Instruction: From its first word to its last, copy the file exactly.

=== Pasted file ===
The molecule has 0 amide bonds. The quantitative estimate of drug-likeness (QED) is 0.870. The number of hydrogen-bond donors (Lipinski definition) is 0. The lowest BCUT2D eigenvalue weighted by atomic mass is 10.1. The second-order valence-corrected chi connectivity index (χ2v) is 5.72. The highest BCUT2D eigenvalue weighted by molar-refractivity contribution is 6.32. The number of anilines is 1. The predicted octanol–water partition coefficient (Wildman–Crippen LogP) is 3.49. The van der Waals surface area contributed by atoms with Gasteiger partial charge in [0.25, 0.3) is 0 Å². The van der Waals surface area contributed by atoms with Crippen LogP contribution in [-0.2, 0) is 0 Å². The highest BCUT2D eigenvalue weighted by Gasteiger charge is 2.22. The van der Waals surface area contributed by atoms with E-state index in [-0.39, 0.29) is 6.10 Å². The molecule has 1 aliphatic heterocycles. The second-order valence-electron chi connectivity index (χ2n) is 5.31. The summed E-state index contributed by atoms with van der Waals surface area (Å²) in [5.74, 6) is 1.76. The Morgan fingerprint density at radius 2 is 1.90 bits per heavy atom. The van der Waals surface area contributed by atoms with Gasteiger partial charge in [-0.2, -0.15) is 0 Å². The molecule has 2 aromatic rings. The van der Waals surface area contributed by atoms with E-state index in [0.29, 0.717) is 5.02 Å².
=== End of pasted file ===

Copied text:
The molecule has 0 amide bonds. The quantitative estimate of drug-likeness (QED) is 0.870. The number of hydrogen-bond donors (Lipinski definition) is 0. The lowest BCUT2D eigenvalue weighted by atomic mass is 10.1. The second-order valence-corrected chi connectivity index (χ2v) is 5.72. The highest BCUT2D eigenvalue weighted by molar-refractivity contribution is 6.32. The number of anilines is 1. The predicted octanol–water partition coefficient (Wildman–Crippen LogP) is 3.49. The van der Waals surface area contributed by atoms with Gasteiger partial charge in [0.25, 0.3) is 0 Å². The van der Waals surface area contributed by atoms with Crippen LogP contribution in [-0.2, 0) is 0 Å². The highest BCUT2D eigenvalue weighted by Gasteiger charge is 2.22. The van der Waals surface area contributed by atoms with E-state index in [-0.39, 0.29) is 6.10 Å². The molecule has 1 aliphatic heterocycles. The second-order valence-electron chi connectivity index (χ2n) is 5.31. The summed E-state index contributed by atoms with van der Waals surface area (Å²) in [5.74, 6) is 1.76. The Morgan fingerprint density at radius 2 is 1.90 bits per heavy atom. The van der Waals surface area contributed by atoms with Gasteiger partial charge in [-0.2, -0.15) is 0 Å². The molecule has 2 aromatic rings. The van der Waals surface area contributed by atoms with E-state index in [0.29, 0.717) is 5.02 Å².